Before migrating this blog to GitHub Pages I used this Caddy Proxy add-on on to help me publish it.

When using Caddy Proxy, there is no need to worry about certificates in the configuration.yaml file, it takes care of that automatically. Just let Home Assistant run on the default port (8123).

As I don’t have a static IP on my internet connection I had to use the DuckDNS add-on to translate my dynamic IP address to a hostname.

The first step was to create an account and a domain on the DuckDNS website.

After that I copied the domain and token to the DuckDNS add-on Config, saved and started the add-on.

DuckDNS add-on Config example:

  "lets_encrypt": {
    "accept_terms": true,
    "certfile": "fullchain.pem",
    "keyfile": "privkey.pem"
  "token": "sdfj-2131023-dslfjsd-12321",
  "domains": [""]

Time to edit some DNS entries.

I use Cloudflare to manage my domain. All I had to do was add a CNAME record pointing the root of my domain (@) to my DuckDNS address.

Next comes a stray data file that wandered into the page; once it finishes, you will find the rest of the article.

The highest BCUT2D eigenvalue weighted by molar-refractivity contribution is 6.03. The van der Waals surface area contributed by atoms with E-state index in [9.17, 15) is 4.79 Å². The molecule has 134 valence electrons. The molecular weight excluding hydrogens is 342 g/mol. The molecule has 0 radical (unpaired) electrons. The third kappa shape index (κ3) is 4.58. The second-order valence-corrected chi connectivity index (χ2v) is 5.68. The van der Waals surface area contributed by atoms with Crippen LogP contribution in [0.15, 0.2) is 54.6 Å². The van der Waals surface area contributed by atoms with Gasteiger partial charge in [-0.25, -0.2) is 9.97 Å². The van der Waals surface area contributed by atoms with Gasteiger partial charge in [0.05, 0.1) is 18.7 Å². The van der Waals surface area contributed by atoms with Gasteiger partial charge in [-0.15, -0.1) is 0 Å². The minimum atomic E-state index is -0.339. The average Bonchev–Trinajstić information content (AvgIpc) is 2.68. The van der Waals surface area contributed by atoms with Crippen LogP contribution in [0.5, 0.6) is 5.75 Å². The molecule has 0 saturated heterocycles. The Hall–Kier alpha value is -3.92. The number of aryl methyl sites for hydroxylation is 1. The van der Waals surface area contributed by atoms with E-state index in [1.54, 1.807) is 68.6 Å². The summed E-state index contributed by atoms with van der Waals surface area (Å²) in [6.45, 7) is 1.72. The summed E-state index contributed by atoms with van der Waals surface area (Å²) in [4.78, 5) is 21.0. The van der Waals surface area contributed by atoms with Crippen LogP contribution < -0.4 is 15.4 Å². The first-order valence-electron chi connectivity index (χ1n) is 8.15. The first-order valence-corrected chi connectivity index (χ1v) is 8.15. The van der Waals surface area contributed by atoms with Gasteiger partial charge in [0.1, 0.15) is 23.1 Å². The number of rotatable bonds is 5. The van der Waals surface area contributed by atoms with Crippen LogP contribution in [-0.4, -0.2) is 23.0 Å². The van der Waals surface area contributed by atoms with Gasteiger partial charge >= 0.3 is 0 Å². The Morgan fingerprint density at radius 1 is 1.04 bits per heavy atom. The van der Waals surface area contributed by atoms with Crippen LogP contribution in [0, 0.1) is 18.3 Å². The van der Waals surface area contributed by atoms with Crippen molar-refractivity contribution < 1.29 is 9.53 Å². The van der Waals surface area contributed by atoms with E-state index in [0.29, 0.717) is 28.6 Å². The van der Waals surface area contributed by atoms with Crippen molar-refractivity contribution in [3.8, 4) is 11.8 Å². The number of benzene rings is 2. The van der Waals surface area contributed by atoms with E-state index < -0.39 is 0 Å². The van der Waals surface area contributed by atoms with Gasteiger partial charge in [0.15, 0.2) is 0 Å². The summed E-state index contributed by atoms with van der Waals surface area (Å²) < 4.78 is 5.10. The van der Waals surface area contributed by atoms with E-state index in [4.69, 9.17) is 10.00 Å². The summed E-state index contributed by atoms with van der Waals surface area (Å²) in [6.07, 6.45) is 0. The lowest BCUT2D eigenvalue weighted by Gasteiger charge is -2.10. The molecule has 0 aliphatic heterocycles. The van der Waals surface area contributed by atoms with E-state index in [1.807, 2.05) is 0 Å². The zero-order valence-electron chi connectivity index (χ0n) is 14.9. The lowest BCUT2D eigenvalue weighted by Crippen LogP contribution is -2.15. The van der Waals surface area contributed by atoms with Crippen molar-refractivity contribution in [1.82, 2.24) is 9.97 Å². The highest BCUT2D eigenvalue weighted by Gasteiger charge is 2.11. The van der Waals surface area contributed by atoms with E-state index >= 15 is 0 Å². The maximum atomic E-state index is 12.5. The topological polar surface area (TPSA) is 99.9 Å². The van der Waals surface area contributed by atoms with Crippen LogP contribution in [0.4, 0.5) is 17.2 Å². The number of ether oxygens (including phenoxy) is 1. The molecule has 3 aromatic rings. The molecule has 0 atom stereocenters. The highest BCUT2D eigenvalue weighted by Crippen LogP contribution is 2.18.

I don’t like NAT Reflection/NAT Loopback/NAT Hairpinning, so I created an internal DNS zone to be able to access the blog in the LAN.

I set up a forward on ports 80 and 443 to the IP address of the Caddy Proxy (in this case the same IP of my Home Assistant install) in my router.

I also set up the Caddy Proxy add-on like below:

  "homeassistant": "hassio_hostname",
  "vhosts": [
      "vhost": "",
      "port": "8081",
      "remote": ""
  "raw_config": [],
  "email": ""

Then I installed WordPress on port 8081 (because it was running on the same server).

docker run --network=bridge -p 8081:80 -v /opt/wordpress/html:/var/www/html --name wordpress -d wordpress